We recently spoke to the artist Joiri Minaya, and she shared with us how her work has been the result of her experience in the diaspora. Her work is like a timeline of continuous responses to herself, it feels personal, and it matures with time. She describes it as a reassertion of herself, an exercise of unlearning, decolonizing and exorcizing imposed histories, cultures and ideas, while also exploring tropical identity as product: the performance of labor, decoration, beauty, leisure, and service.
How has growing up in Dominican Republic and then moving to the United States influenced your work?
I’m very interested in how we communicate with each other. While I grew up with the opportunity to occasionally visit the US from a young age, my interest in the construct of Dominican identity and observations about the way the nation presents itself or is perceived by the outside world definitely really solidified through my experience after moving to NY as a college student in my early 20s. I was also an exchange student in Belgium for a year when I was 17, this experience also influenced my thinking and my work years later in regards to identity and it’s perception and presentation. But that experience had a scheduled ending date after which I was to come back to the DR. It was really the thought of being in a new space for an undetermined amount of time that made me think “ok I have to deal with this, I have to talk about this.” I don’t think I would be making the work I am making if I had stayed in the Dominican Republic, my work has definitely been the result of my experience in the diaspora for the last decade and the multiple points of understanding this has provided me.
Walk us through your creative process, from research to installation or performance.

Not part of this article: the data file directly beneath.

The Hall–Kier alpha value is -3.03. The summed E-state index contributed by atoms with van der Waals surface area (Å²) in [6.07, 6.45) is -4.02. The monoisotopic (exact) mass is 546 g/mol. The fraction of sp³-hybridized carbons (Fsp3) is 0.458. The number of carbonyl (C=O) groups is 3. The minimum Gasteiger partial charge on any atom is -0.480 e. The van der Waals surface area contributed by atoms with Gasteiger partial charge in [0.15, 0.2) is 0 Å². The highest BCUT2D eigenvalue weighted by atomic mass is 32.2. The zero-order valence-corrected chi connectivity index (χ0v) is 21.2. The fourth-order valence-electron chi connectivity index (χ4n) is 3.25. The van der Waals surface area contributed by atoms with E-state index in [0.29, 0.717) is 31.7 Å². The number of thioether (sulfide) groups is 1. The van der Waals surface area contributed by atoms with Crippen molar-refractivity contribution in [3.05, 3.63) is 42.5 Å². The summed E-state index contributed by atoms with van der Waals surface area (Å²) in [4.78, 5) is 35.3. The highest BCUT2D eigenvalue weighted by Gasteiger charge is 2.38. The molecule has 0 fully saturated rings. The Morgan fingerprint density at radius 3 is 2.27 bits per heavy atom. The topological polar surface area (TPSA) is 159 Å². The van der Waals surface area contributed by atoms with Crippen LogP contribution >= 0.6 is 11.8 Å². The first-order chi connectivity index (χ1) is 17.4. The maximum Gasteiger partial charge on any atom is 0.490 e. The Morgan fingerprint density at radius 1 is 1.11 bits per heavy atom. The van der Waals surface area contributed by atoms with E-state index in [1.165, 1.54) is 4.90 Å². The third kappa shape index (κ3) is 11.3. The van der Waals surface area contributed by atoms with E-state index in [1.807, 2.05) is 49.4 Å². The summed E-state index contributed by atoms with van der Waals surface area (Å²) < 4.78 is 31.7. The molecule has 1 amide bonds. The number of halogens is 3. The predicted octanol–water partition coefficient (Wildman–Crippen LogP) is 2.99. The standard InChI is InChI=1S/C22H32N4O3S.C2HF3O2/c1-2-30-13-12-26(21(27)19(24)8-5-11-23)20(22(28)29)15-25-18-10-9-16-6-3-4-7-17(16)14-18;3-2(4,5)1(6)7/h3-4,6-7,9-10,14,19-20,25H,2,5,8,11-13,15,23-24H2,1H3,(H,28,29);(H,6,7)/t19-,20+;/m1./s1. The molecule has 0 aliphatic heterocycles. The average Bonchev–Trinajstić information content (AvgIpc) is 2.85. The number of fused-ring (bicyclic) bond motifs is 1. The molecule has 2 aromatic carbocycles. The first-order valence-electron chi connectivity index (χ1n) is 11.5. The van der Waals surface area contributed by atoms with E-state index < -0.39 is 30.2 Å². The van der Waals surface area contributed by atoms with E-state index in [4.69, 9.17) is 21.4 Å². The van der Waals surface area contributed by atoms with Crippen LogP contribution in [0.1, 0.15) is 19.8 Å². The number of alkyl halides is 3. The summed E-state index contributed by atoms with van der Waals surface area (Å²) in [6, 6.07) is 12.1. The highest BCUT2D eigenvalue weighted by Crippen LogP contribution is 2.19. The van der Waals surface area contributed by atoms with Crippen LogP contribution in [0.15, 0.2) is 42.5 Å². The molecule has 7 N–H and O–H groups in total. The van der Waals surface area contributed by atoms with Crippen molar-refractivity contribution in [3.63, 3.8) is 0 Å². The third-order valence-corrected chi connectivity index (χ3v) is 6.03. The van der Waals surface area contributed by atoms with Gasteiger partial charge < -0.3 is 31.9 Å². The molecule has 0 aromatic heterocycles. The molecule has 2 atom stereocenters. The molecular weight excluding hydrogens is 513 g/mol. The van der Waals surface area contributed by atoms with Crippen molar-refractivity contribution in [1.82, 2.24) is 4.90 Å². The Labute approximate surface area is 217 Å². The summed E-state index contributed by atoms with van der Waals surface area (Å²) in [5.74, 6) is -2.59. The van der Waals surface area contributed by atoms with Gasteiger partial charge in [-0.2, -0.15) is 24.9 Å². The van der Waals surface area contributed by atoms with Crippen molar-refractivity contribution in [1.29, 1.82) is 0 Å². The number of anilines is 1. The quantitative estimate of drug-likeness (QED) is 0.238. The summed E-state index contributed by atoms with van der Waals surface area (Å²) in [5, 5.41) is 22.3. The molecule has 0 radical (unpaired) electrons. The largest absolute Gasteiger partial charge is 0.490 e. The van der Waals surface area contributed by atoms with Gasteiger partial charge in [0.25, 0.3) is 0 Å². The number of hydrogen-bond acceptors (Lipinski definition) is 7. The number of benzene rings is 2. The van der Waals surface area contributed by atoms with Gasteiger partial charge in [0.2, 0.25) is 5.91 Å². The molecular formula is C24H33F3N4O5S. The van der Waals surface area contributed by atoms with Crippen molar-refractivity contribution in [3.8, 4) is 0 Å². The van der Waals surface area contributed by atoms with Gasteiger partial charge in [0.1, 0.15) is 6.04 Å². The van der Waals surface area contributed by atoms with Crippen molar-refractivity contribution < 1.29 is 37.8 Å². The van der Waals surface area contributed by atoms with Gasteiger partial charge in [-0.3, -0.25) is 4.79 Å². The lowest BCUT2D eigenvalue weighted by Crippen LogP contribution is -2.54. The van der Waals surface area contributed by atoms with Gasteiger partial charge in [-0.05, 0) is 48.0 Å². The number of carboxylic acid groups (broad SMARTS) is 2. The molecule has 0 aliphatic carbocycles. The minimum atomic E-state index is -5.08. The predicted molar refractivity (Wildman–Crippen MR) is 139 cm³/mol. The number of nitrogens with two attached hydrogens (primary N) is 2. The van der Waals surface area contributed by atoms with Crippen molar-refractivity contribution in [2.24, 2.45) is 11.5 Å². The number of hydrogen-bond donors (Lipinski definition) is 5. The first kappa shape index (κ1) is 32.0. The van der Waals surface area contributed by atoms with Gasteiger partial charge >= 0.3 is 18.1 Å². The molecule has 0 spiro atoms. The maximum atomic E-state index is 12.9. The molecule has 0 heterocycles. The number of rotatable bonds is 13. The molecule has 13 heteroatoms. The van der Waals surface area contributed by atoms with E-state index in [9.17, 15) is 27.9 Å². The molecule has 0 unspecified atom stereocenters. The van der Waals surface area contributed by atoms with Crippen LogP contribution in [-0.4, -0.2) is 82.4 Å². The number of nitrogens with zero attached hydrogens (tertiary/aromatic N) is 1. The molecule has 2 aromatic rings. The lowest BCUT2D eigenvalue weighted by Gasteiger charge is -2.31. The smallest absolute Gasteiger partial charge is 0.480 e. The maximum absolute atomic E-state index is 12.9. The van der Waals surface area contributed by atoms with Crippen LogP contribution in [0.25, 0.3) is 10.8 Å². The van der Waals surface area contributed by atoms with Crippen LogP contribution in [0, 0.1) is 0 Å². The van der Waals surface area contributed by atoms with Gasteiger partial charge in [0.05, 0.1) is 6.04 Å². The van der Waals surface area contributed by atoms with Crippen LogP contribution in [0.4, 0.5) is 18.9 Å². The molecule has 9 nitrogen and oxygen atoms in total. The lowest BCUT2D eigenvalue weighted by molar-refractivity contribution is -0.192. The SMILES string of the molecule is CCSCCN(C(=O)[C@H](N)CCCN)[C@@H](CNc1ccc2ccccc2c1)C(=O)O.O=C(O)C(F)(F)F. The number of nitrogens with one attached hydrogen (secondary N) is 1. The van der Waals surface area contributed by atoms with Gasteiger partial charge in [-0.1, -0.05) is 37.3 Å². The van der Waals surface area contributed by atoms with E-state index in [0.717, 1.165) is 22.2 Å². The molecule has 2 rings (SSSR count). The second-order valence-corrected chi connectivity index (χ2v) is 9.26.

It’s different for every piece, although I do read a lot and do research for most of them. I don’t know if I have a clear beginning for all of them, because many have built up on each other. Most of them are a continuation of something I have explored before. The work I was doing in Dominican Republic before coming to New York was about gender in relation to domesticity and the type of behaviors learned at home. Women upholding this idea of domesticity and patterns as they relate to societal behavior. While the ideas of gender and pattern are still present, they aren’t necessarily tied to domesticity anymore, they’re more expansive in terms of space and context. It’s more about the outside space, about cultural and physical landscapes.
There is a progression and moments of shifts in the process, but I can’t necessarily dissect an origin for all my works. What I could say is that I start by capturing some sort of image in my head of something that calls my attention, and it sometimes takes a form of a note, a sketch or taking a screenshot, a way to make it tangible and explore it further. I have a million sketches and screenshots. Once I start seeing a pattern or I see something really getting my attention, I try to put it into words and then either write or research or both. Sometimes it’s less conceptual and more gestural, or process-based: I might explore an idea through some sort of making with my hands. Collage comes up a lot in this stage, either with images or pairing and remixing my notes and texts, accumulating files in digital folders, printing things out and pairing them in physical space, perhaps even editing things together through video. Eventually when I’ve identified something of interest and worth commenting on / communicating about / sharing with the world, I then think of the form: Should this be a fixed image on the wall? Do I need audio or movement here? Should this idea be a performance? How should this be experienced? Should you use it all at once? Should you discover things and piece them out together? What does that do to the work? What does this mean to me? What does it mean to others? Sometimes I end up with multiple forms and derivations, and this is how I’ve ended up with bodies of work that are very tightly related to each other.